Information and discussion on all aspects of British photographic history
First of all I apologize for my bad English.
I get in touch with this forum because recently I found two albumen prints that have no description, no photographer’s name, and I’d like the members will help me understand what it is.
In a case I found that it is a Sikh regiment, but nothing else… In the center-left of the same image there is a bearded man with a hat and stick that could be (???) the photographer.
Roberto Caccialanza (Cremona, Italy)
This is just a quick response to start the process. These appear to be a British line infantry regiment serving in India. The image with the group posing in front of a building with a drum looks to be about 1890. They appear to be wearing Glengarry caps that went out of service in 1897. The bigger parade scene looks earlier say around 1868 because of the caps they are wearing.
On your images can you see any sign of a number on either the uniforms or the drum? The regimental number should be just below the badge on the cap of the Officer and the Colour Sergeant. I think it starts with 1 but I can't see the second numeral. If you can identifiy that it will be very helpful.
Are the images from the same album?
Thank you John for your quick reply and for your help.
The number is "14", for sure: I can read it clearly on the uniform of the second man seated at the right of the drum.
Unfortunately no distinctive or particular sign in the photograph of the great parade.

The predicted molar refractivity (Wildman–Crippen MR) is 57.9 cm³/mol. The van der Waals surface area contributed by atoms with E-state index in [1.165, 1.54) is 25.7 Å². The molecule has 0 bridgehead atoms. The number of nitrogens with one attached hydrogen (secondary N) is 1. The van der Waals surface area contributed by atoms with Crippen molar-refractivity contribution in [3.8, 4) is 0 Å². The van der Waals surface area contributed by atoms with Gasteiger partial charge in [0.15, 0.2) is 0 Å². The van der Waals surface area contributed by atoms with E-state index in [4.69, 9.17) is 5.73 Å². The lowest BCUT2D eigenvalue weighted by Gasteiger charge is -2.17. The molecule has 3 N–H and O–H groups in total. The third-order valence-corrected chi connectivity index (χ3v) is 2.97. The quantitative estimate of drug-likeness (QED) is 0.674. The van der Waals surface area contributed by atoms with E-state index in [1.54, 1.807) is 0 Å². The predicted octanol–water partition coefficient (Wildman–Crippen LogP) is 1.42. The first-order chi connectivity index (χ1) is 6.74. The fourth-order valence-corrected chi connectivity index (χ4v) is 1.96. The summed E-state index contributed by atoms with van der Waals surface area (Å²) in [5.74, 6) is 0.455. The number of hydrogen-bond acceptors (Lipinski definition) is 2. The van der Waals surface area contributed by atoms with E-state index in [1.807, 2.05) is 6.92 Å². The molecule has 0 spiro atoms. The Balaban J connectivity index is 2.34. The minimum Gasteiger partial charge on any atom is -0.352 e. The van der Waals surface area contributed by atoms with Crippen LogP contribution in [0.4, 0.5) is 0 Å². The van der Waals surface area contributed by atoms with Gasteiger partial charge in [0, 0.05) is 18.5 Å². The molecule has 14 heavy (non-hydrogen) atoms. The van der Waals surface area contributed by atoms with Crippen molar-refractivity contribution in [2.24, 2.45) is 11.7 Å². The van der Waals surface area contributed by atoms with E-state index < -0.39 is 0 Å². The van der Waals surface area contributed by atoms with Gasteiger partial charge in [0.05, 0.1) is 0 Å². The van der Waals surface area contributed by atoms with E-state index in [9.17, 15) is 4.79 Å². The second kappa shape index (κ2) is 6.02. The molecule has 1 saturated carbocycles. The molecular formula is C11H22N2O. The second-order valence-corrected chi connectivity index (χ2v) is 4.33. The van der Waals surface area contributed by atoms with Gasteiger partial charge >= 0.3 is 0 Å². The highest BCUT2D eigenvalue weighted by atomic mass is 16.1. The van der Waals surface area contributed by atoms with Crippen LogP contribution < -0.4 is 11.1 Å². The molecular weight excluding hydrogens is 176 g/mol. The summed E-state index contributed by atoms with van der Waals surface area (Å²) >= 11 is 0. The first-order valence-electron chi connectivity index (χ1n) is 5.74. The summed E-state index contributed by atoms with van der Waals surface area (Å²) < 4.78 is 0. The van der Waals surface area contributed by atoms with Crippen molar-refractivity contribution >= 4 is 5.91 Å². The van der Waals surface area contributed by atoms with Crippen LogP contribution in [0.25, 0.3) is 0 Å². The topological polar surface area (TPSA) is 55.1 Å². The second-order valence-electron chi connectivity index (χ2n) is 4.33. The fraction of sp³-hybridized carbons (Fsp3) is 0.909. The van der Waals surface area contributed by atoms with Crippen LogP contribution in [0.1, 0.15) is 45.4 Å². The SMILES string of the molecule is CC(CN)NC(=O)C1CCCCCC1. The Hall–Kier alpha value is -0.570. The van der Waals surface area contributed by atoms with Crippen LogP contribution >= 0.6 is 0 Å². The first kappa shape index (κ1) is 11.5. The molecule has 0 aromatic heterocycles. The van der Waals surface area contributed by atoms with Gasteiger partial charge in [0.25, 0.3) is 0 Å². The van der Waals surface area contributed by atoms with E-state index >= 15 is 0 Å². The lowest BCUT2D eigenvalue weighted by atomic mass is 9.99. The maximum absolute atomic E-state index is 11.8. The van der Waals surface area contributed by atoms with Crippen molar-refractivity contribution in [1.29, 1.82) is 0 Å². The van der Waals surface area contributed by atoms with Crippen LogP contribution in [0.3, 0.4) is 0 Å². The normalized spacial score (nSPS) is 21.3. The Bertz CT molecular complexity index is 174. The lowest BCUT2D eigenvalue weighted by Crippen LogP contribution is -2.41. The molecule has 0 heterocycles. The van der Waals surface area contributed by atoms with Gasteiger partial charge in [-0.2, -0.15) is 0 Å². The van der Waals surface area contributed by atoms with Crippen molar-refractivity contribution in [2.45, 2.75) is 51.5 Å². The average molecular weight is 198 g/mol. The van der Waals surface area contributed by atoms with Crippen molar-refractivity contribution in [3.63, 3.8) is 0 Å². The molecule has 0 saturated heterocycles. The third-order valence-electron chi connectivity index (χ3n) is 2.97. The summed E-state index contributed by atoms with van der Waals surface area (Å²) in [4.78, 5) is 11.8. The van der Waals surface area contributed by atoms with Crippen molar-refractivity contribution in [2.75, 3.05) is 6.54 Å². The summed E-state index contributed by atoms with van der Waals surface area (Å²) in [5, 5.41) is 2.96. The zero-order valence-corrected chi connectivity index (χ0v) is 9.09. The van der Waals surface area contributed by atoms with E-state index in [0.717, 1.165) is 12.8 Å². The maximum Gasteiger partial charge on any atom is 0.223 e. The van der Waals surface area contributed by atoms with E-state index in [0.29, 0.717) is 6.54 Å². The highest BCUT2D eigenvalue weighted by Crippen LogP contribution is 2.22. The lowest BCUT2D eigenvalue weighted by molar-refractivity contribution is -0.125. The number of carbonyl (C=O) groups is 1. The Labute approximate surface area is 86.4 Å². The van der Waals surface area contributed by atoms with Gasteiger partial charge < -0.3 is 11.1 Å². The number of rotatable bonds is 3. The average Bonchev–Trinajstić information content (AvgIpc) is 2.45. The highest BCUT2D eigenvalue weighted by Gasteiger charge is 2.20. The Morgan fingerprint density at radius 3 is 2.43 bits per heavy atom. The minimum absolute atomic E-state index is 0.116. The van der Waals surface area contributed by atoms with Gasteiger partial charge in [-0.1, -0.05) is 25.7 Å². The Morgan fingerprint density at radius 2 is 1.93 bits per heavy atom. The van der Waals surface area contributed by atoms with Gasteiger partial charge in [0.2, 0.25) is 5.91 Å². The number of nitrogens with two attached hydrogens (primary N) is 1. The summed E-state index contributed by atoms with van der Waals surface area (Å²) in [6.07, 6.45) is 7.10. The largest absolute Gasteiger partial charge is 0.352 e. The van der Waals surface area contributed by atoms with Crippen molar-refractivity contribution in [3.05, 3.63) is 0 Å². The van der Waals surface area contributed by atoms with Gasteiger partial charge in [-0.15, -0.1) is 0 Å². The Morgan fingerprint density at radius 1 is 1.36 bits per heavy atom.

Hi Roberto, That's helpful as that makes that unit the 14th Regiment of Foot. A link to their history is below.
It looks as though India tours could fit with both images (though I know you have no number for the parade image). As you will see the14th were in Cawnpore at about the date of the earlier image. In the later image there appear to be two officers either side of the drummer with the leopard skin. I think the two officers are wearing blue patrols - an undress uniform with cords across the front. I think I was wrong about the date of the later image - it is probably earlier. Maybe 1870s as the peaked caps (on the officers and some of the sergeants) look more like a design that went out in 1881. Also, I find that the Glengarry bonnet was adopted by infantry as early as 1868 by some and certainly by 1874.
You mentioned a man with hat and stick. Do you mean the one lying down with wing epaulettes? That would probably be be the Drum Major. If you can make it out, there should be a drum above his three stripes.
I meant the man on the left, who seems to have nothing to do with the parade (see attached file).